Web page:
Summer 2010 Research and Participants

Testing Of Fluid-Structure Interaction For Simulating Convection In Shape Memory Alloy Constitutive Models

REU student: Stephen Oehler

Post Doctoral co-advisor: Darren Hartl

Faculty Mentor: Dimitris C. Lagoudas

The finite element techniques for modeling shape memory alloy (SMA) constitutive behavior involve, to a large degree, heat transfer mechanisms such as conduction and convection. During a typical isobaric SMA test, the alloy is heated through either surface conduction or resistive heating and is cooled by convection. Conduction coefficients are generally easy to determine from experiments and, as a result, are relatively simple to model. On the other hand, convective behaviors are more difficult to determine from experimentation due to a combination of factors. At best, convection coefficients can be estimated from surface temperature-time curves generated from experimental data. These estimates are almost always highly approximated and can- not fully capture the combined effects of influential parameters such as surface roughness and fluid viscosity, velocity, and turbulence. As a result, using convection coefficients can prove to be a difficulty in modeling realistic cooling rates of SMAs. This report discusses the possibility of using alternative methods to calculate heat transfer by convection. A fluid-surface interaction code recently integrated into the ABAQUS FEA Suite is tested for reliability in calculating surface heat flux based on established fluid and solid material properties. The outcome of these current and future tests will determine the feasibility of using multiphysical solutions to eliminate the need for estimating a convection coefficient when modeling the cooling phase of SMAs.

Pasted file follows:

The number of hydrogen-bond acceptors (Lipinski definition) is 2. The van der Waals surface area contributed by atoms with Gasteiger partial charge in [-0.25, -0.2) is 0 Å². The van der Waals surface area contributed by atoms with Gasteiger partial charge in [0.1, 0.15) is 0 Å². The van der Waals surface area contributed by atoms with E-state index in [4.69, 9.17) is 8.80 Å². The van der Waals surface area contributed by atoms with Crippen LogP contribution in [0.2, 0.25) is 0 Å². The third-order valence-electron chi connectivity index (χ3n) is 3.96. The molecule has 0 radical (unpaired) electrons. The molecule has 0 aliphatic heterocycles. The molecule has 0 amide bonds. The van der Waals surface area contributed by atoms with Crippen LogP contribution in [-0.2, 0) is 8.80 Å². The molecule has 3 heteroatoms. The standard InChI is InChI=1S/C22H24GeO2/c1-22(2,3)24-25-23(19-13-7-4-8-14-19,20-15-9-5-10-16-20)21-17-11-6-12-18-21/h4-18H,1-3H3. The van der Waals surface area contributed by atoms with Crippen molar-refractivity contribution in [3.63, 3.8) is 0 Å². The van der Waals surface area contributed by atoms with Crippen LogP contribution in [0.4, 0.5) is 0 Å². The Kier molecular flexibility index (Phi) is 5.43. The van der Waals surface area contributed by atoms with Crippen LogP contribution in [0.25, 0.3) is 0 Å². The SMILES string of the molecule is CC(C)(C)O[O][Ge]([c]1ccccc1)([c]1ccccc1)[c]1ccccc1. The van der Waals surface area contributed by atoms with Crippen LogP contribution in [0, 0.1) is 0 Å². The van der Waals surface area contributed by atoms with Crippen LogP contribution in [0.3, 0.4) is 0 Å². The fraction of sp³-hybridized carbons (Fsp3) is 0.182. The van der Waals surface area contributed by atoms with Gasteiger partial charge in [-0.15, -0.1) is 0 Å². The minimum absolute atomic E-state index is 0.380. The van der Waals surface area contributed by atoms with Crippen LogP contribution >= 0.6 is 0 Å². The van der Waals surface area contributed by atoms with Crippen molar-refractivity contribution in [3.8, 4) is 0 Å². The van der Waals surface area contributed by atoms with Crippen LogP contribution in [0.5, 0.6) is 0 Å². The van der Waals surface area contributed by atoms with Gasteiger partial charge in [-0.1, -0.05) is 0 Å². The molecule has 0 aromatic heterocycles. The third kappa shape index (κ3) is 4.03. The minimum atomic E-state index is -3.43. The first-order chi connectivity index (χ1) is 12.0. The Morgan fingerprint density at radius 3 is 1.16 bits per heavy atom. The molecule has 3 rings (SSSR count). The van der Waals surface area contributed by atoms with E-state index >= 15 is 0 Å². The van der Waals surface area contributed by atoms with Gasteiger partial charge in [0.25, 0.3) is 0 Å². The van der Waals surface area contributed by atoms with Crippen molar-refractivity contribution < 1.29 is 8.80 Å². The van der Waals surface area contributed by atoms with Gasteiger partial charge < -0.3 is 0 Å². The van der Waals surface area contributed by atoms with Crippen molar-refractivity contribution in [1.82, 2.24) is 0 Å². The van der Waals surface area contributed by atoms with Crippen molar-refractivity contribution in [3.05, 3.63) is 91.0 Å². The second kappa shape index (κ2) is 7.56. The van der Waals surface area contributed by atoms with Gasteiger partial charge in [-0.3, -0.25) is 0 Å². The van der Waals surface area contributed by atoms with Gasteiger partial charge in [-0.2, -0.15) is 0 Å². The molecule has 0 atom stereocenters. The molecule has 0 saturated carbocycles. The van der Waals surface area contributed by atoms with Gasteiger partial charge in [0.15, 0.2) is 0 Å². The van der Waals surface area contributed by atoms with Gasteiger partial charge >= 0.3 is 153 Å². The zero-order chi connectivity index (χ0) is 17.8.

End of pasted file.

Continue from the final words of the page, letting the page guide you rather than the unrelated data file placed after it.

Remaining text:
Advanced Modeling of Un-inhabited Aerospace Vehicles

REU student: Kyle Benson

Faculty Mentor: Dr. John Whitcomb

Finite element analysis (FEA) for large structures costs large amounts of computer resources and time when solid elements are used. This project studies the use of 2D shell elements for analyzing 3D structures to reduce the number of elements required for accurate results in order to reduce computation costs. The object of the study is a wing structure from a Un-inhabited Aerospace Vehicle (UAV). Using shell elements greatly reduces the number of elements required to perform the analysis. Reducing the number of elements also reduces the analysis run time by 40%. The inaccurate results predicted by the shell I-beam and wing in SolidWorks indicates that the shell elements are not properly connected or that the formulation used by SolidWorks to join incompatible meshes is nor robust. Regardless, the availability of other errors enabled identification of errors. There were no obvious artifacts in the deformed shapes or stress contours that would indicate a faulty prediction. This serves as a warning to exercise great care in using computational tools.